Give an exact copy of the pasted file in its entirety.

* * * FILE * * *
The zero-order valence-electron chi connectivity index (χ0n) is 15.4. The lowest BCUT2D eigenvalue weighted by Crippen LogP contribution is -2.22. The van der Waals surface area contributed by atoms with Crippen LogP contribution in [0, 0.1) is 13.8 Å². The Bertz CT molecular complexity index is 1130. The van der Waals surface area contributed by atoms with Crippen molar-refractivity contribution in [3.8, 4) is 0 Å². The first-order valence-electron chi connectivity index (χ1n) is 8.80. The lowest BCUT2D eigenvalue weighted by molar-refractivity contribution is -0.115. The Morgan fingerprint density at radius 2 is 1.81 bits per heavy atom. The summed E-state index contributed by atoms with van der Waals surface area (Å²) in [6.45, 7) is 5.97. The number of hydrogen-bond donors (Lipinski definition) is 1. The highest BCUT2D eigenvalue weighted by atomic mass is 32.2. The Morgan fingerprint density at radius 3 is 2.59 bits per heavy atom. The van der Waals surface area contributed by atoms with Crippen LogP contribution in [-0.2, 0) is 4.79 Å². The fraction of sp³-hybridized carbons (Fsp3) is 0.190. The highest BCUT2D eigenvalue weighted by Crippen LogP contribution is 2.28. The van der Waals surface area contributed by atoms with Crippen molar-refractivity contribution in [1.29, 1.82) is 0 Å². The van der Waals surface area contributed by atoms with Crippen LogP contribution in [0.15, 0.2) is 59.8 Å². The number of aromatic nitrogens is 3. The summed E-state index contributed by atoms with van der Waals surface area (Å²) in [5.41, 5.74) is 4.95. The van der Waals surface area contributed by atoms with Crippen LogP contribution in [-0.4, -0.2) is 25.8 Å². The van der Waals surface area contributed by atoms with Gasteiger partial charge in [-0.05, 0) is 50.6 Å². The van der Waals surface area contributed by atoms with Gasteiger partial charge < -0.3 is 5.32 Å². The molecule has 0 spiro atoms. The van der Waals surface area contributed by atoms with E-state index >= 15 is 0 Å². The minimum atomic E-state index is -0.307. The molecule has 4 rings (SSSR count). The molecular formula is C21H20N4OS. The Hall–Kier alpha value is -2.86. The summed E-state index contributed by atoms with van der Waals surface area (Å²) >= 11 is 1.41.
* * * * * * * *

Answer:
The zero-order valence-electron chi connectivity index (χ0n) is 15.4. The lowest BCUT2D eigenvalue weighted by Crippen LogP contribution is -2.22. The van der Waals surface area contributed by atoms with Crippen LogP contribution in [0, 0.1) is 13.8 Å². The Bertz CT molecular complexity index is 1130. The van der Waals surface area contributed by atoms with Crippen molar-refractivity contribution in [3.8, 4) is 0 Å². The first-order valence-electron chi connectivity index (χ1n) is 8.80. The lowest BCUT2D eigenvalue weighted by molar-refractivity contribution is -0.115. The Morgan fingerprint density at radius 2 is 1.81 bits per heavy atom. The summed E-state index contributed by atoms with van der Waals surface area (Å²) in [6.45, 7) is 5.97. The number of hydrogen-bond donors (Lipinski definition) is 1. The highest BCUT2D eigenvalue weighted by atomic mass is 32.2. The Morgan fingerprint density at radius 3 is 2.59 bits per heavy atom. The van der Waals surface area contributed by atoms with Crippen LogP contribution in [-0.2, 0) is 4.79 Å². The fraction of sp³-hybridized carbons (Fsp3) is 0.190. The highest BCUT2D eigenvalue weighted by Crippen LogP contribution is 2.28. The van der Waals surface area contributed by atoms with Crippen molar-refractivity contribution in [1.29, 1.82) is 0 Å². The van der Waals surface area contributed by atoms with Crippen LogP contribution in [0.15, 0.2) is 59.8 Å². The number of aromatic nitrogens is 3. The summed E-state index contributed by atoms with van der Waals surface area (Å²) in [5.41, 5.74) is 4.95. The van der Waals surface area contributed by atoms with Crippen LogP contribution in [-0.4, -0.2) is 25.8 Å². The van der Waals surface area contributed by atoms with Gasteiger partial charge in [-0.05, 0) is 50.6 Å². The van der Waals surface area contributed by atoms with Gasteiger partial charge < -0.3 is 5.32 Å². The molecule has 0 spiro atoms. The van der Waals surface area contributed by atoms with E-state index >= 15 is 0 Å². The minimum atomic E-state index is -0.307. The molecule has 4 rings (SSSR count). The molecular formula is C21H20N4OS. The Hall–Kier alpha value is -2.86. The summed E-state index contributed by atoms with van der Waals surface area (Å²) >= 11 is 1.41.